It also serves to support U.S. veterans, he said. Unlike the exodus after the Vietnam War, veterans can see, via cellphone photographs and videos, what is happening to their friends left in Afghanistan. He has seen some of the “horrific” images of people being beaten or shot.

“None of these veterans can be the same if something happened to the people they worked with in Afghanistan,” he said.

Last week, Rauf’s organization helped arrange the escape of an Afghan man who had served as an interpreter for American forces, including once for then-U.S. Sen. Joe Biden in 2008.

The interpreter, Aman Khalili, had helped rescue a group of American dignitaries, which along with Biden included then-U.S. Sen. Chuck Hagel of Nebraska after their helicopter was forced to land in a blinding snowstorm in a mountainous area crawling with Taliban.

Khalili helped guide rescuers to their mountaintop location, Hagel said, as fighter jets kept the enemy at bay.

Aman Khalili

Aman Khalili (third from right) and his family recently escaped Afghanistan after spending weeks in hiding. Khalili, an interpreter for U.S. service members and dignitaries, helped facilitate former U.S. Sen. Chuck Hagel’s exit from Afghanistan in 2008.

Rauf, who works with a network of about 100 relatives and friends still in Afghanistan, was able to arrange a 50-hour overland trip, past 12 Taliban checkpoints, for Khalili and his family, who had been in hiding from the Taliban. The group was finally able to hike across the border into Pakistan on Oct. 5.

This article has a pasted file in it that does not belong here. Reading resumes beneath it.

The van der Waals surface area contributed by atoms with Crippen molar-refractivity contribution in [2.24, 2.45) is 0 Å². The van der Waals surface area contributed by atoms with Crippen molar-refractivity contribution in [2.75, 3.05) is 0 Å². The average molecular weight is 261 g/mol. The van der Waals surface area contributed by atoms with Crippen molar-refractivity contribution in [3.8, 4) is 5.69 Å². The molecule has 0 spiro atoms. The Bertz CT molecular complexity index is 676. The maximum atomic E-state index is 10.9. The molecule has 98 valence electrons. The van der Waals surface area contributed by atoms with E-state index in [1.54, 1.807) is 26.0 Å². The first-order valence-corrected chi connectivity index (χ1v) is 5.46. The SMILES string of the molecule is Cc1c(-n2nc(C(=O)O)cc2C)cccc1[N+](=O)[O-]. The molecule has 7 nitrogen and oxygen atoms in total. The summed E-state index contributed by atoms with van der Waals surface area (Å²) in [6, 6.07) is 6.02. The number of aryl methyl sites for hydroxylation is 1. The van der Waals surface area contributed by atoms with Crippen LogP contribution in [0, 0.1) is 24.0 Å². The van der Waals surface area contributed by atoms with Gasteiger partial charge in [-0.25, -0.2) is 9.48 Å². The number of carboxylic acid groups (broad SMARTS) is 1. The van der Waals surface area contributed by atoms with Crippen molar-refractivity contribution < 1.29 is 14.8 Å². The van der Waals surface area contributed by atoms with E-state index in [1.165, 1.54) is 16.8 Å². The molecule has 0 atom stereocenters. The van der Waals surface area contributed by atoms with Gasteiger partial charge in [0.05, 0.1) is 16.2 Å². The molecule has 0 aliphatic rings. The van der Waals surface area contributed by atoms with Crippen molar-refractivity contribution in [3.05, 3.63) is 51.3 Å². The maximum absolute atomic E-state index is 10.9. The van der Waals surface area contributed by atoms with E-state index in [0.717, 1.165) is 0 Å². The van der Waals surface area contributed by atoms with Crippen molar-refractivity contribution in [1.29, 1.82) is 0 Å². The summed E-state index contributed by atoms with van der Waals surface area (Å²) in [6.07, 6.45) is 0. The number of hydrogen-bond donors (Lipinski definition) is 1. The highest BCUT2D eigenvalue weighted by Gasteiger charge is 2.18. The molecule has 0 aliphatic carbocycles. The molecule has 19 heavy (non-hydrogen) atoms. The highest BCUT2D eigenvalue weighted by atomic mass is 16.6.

“They don’t have the kind of ground support that I have,” Rauf said, referring to other groups that had tried and failed to evacuate the family.

U.S. Rep. Jeff Fortenberry, R-Neb., who has worked with Rauf’s group, praised its “heroic work” in a news release last week.

“Organizations like Human First are, in a certain sense, replacing government efforts,” Fortenberry said. “But they need the support of the United States government and charitable organizations to finish this work so we can save more lives.”

Rauf said that the congressman has helped clear passage for evacuees to neighboring countries, and put Human First in touch with U.S. State Department officials. The State Department, he said, recently began working with Human First on evacuation flights.

Rauf was granted permission to immigrate to the U.S. in 2010, 16 years after his first family member, his oldest sister, gained her OK, and four years after his parents.

It can take years to clear the proper immigration steps to come to the U.S., and many of those trapped in Afghanistan are awaiting their approvals, he said. Now, his 10 brothers and sisters and his parents are all based in the Omaha area.

After graduating from Millard South in 2012, Rauf got a job with the U.S. State Department, working in Afghanistan for four years. After that, he earned a pre-med degree from Georgetown University, and was deployed briefly during the COVID-19 outbreak as a Navy reservist in New York City.

He was scheduled to begin medical school at UNMC this fall, but now figures that may have to wait, perhaps two years. Rauf said that one conservative estimate is that 16,000 Afghans are still waiting to get out, with 3,500 people waiting in safe houses organized by Human First. So, he and his team have a lot of work to do.

“It is a lot of personal risk to them. But they are moving thousands,” Rauf said.